A real obscurity even for the likes of a specialist label such as Mondo Macabro, Kostas Karagiannis’ sleazy little potboiler, DANGEROUS CARGO (1977)—for those who might have seen it prior to MM’s Blu-ray— is best-remembered for the creative casting of former Miss America (and at that time, aspiring actress) Deborah “Debbie” Shelton. Long before she became more widely-known for her role opposite Larry Hagman as J.R. Ewing’s girlfriend Mandy Winger on the long-running TV series DALLAS (1978 – 1991), Shelton appeared in a trio of largely-forgotten Greek films from the mid-’Seventies, of which the nautical-themed DANGEROUS CARGO is, fittingly enough, the high watermark. Hitting all the right notes, director Karagiannis maintains great economy for this fast-paced—and exceedingly skeevy!—sexploitation opus, but it’s Shelton’s daring, no-holds-barred performance that really sets it apart from other like-minded films.
Milto (Nikos Verkalis) is the new skipper of a cargo ship about to set sail for the Far East, but when his bosun is found murdered during a routine stopover in the U.S., Milto is assigned a new officer (Kostas Karagiorgis) who is pulling double-duty for a shady—and apparently very powerful—businessman (played by the film’s U.S./Greek producer James Paris, who surreptitiously ‘directs’ many of the film’s unexpected twists and turns). Unbeknownst to the captain, the ship’s cargo is illegally transporting a vast amount of weapons and nitroglycerin (hilariously emblazoned with a hand-drawn skull-and-crossbones logo!) bound for some sort of terrorist organization plotting to snuff-out some middle eastern oil wells. Amidst all this subterfuge, the captain has foolhardily brought along his wife (Shelton)—who is the sole woman aboard the ship, natch—and as it turns out, she also ‘just happens’ to be the former girlfriend of the vessel’s first mate, Avgeri (Giorgos Hristodoulou), who is likewise complicit in all the crew’s peddling of black market goods and knows full well that (quote) “death is hanging over their heads!”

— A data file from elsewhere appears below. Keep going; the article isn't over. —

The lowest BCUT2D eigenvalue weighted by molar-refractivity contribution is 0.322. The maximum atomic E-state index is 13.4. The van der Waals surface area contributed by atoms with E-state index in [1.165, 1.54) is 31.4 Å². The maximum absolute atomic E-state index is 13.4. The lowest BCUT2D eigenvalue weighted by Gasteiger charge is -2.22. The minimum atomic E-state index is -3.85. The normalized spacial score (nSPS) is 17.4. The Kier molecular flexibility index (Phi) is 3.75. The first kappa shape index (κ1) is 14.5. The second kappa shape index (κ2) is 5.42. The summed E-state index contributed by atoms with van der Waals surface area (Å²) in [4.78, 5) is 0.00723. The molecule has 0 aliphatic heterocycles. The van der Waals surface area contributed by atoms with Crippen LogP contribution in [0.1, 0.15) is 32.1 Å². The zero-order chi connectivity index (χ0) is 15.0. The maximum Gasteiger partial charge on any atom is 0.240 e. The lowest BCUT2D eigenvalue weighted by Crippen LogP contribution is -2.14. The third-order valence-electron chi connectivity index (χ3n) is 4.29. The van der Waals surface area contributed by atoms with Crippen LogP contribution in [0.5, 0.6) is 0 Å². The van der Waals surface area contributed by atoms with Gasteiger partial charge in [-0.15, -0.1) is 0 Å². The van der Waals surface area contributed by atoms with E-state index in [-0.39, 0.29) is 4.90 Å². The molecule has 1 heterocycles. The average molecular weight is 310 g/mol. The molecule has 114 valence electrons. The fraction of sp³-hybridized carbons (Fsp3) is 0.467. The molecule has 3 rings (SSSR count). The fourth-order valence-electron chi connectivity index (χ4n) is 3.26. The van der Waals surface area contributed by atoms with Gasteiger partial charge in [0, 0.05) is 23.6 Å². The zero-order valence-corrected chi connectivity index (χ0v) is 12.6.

Tensions run high throughout the picture (“Nitroglycerin is no joke!”) with its pulpy, film-noir inspired storyline, and in spite of the exceedingly low-budget (the single firearm smuggled onto the ship’s deck is obviously only a kids’ toy!), it zips briskly along even as it takes frequent pause to deliver a number of lengthy sex scenes around every ten minutes or so. Outside of a few establishing shots and some brief flashback sequences, the entire films takes place within the claustrophobic confines of the cargo ship, close quarters that further aggravates the mounting hostility of everyone onboard, resulting in the expected in-fighting. Miss Shelton is not only highly attractive, but she acquits herself supremely well while holding her own against a whole tubful of sex-starved males eager to get their grimy hands on her. Karagiorgis oozes all the necessary sleaze and venom as the film’s two-faced primary villain, who forces Debbie to become his plaything because he likes (quote) “Cats that scratch!” But she proves to be far more cunning when she sneakily manipulates the situation to her advantage, proving she may very well be the ‘dangerous cargo’ of the film’s title.
Never theatrically released outside of Greece, DANGEROUS CARGO comes to Blu-ray in a fine-looking transfer taken directly from the original negative, which retains the film’s original 1.37:1 aspect ratio, and despite a preceding disclaimer about how the picture quality falls below MM’s usual standards, it all looks quite impressive given the film’s obvious obscurity; there is really nothing to complain about here at all. The Greek Dolby Digital 2.0 mono audio also sounds sufficient enough, boasting clearly-audible dialogue and with Giorgos Theodosiadis’ easy-listening, lounge score sounding just fine. Optional English subtitles are also provided, of course. Extras are limited to MM’s always-fun promotional reel (11m10s), but the Limited Edition ‘Red Case’ (sadly, now out-of-print) also includes ‘Debbie’s Greek Adventure’, a 12-page booklet with writing from Pete Tombs, who not only details the film’s rather confusing history, but discusses many of the personnel involved, including Miss Shelton’s brief, but entirely memorable, sojourn into Greek exploitation cinema. Order the standard retail edition directly from Mondo Macabro or from DiabolikDVD.